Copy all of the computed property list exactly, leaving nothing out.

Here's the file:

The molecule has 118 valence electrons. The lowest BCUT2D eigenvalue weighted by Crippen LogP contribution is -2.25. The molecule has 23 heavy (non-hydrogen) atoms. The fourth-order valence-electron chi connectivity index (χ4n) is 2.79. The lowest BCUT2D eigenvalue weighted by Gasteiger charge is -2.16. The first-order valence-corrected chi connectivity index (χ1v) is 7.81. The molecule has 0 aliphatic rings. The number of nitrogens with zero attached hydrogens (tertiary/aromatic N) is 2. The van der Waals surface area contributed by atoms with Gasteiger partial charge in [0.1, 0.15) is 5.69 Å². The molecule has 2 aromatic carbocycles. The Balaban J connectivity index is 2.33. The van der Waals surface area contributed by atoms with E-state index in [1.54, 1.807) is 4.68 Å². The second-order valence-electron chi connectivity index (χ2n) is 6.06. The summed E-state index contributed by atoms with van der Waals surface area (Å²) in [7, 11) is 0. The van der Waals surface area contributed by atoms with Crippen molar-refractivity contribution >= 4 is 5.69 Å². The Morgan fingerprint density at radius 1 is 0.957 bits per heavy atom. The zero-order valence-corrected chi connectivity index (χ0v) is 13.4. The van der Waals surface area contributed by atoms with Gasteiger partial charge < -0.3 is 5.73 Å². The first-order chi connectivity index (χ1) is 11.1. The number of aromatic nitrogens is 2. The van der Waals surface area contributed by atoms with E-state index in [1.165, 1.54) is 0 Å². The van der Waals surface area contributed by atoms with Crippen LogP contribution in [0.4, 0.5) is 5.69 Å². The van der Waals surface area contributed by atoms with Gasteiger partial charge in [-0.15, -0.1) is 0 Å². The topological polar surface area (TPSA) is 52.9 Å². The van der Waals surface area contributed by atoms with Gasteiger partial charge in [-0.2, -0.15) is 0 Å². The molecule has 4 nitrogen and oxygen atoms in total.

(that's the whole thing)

The molecule has 118 valence electrons. The lowest BCUT2D eigenvalue weighted by Crippen LogP contribution is -2.25. The molecule has 23 heavy (non-hydrogen) atoms. The fourth-order valence-electron chi connectivity index (χ4n) is 2.79. The lowest BCUT2D eigenvalue weighted by Gasteiger charge is -2.16. The first-order valence-corrected chi connectivity index (χ1v) is 7.81. The molecule has 0 aliphatic rings. The number of nitrogens with zero attached hydrogens (tertiary/aromatic N) is 2. The van der Waals surface area contributed by atoms with Gasteiger partial charge in [0.1, 0.15) is 5.69 Å². The molecule has 2 aromatic carbocycles. The Balaban J connectivity index is 2.33. The van der Waals surface area contributed by atoms with E-state index in [1.54, 1.807) is 4.68 Å². The second-order valence-electron chi connectivity index (χ2n) is 6.06. The summed E-state index contributed by atoms with van der Waals surface area (Å²) in [7, 11) is 0. The van der Waals surface area contributed by atoms with Crippen molar-refractivity contribution >= 4 is 5.69 Å². The Morgan fingerprint density at radius 1 is 0.957 bits per heavy atom. The zero-order valence-corrected chi connectivity index (χ0v) is 13.4. The van der Waals surface area contributed by atoms with Gasteiger partial charge < -0.3 is 5.73 Å². The first-order chi connectivity index (χ1) is 11.1. The number of aromatic nitrogens is 2. The van der Waals surface area contributed by atoms with E-state index in [1.165, 1.54) is 0 Å². The van der Waals surface area contributed by atoms with Crippen LogP contribution in [0.4, 0.5) is 5.69 Å². The van der Waals surface area contributed by atoms with Gasteiger partial charge in [-0.15, -0.1) is 0 Å². The topological polar surface area (TPSA) is 52.9 Å². The van der Waals surface area contributed by atoms with Gasteiger partial charge in [-0.2, -0.15) is 0 Å². The molecule has 4 nitrogen and oxygen atoms in total.